Major heart disease decrease in the US

Major heart disease decrease in the US

Great news in health, as there has been a major heart disease decrease in the US.

From 1983 to 2011, the incidence of coronary heart disease in the U.S. has declined nearly 20 percent.

Prevention of heart disease risk factors have been paramount in the United States, especially with heart disease being America’s leading cause of death. However, little is known about how efforts to prevent heart disease have worked out.

Michael J. Pencina, Ph.D., of the Duke University Medical Center, Durham, N.C., and colleagues gathered patient data from 5 different studies found in the National Heart, Lung, and Blood Institute Biologic Specimen and Data Repository Information Coordinating Center.

The study press release outlined the following:

Two analytic data sets were created: 1 set with baseline data collected from 1983 through 1990 (early era) with follow-up from 1996 through 2001, and l set with baseline data collected from 1996 through 2002 (late era) with follow-up from 2007 through 2011.

The study included characteristics of 14,009 pairs of participants in the 2 groups. Participants ages 40 to 79 years who were free of cardiovascular disease were selected from each era and matched on age, race, and sex. Each group was followed for up to 12 years for new-onset CHD (i.e., heart attack, coronary death, angina, coronary insufficiency).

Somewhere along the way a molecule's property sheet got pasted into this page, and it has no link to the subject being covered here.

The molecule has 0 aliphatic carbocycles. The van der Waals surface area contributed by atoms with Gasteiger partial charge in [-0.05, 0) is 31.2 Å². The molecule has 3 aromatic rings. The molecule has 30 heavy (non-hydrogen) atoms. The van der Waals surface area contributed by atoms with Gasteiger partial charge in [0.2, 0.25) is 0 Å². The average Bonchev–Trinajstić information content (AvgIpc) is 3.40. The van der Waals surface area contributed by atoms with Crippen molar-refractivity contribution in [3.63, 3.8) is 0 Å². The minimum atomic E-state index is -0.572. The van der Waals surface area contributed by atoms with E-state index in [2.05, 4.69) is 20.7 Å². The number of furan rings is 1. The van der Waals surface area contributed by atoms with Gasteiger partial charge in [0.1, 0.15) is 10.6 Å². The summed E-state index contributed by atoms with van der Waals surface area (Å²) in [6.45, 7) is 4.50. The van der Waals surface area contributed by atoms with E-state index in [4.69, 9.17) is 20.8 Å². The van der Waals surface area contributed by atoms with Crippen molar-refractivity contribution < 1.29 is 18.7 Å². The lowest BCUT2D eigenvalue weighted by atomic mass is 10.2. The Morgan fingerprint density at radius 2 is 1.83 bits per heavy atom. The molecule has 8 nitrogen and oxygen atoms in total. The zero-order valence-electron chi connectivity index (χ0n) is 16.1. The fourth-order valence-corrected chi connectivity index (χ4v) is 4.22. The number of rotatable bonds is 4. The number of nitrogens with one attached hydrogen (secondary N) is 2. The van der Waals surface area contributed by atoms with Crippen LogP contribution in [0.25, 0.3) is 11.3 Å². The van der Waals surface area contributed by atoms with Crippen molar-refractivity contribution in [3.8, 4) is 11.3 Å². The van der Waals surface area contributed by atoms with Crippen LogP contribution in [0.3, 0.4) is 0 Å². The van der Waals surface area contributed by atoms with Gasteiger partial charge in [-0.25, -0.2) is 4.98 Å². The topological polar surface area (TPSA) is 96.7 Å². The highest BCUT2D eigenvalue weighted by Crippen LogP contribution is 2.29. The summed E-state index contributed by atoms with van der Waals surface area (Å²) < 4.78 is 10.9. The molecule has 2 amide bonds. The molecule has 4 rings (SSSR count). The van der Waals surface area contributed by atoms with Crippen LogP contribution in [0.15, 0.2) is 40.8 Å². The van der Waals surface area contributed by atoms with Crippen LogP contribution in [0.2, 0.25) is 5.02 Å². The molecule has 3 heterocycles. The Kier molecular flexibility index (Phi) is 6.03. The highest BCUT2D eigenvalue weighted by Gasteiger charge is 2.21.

Examination of adults from 5 large observational cohort studies led to several findings. First, the incidence of CHD declined almost 20 percent over time. Second, although the prevalence of diabetes increased, the fraction of CHD attributable to diabetes decreased over time, due to attenuation of the association between diabetes and CHD. This may have resulted from changing definitions and awareness of diabetes, improvements in diabetes treatment and control, and/or better primary prevention. Third, there was no evidence that the strength of the association between smoking, systolic blood pressure, or dyslipidemia and CHD changed between eras, nor was there evidence that the proportion of CHD due to these factors changed. This underscores the importance of continued prevention efforts targeting these risk factors,” the authors write.

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1. “Study Finds Large Decrease in Coronary Heart Disease in U.S. – For The Media – JAMA Network.” JAMA Network. JAMA Network, n.d. Web. 14 Nov. 2016.
2. “Changes in Association Between Modifiable Risk Factors and CHD.” The JAMA Network. The JAMA Network, 15 Nov. 2016. Web. 14 Nov. 2016.

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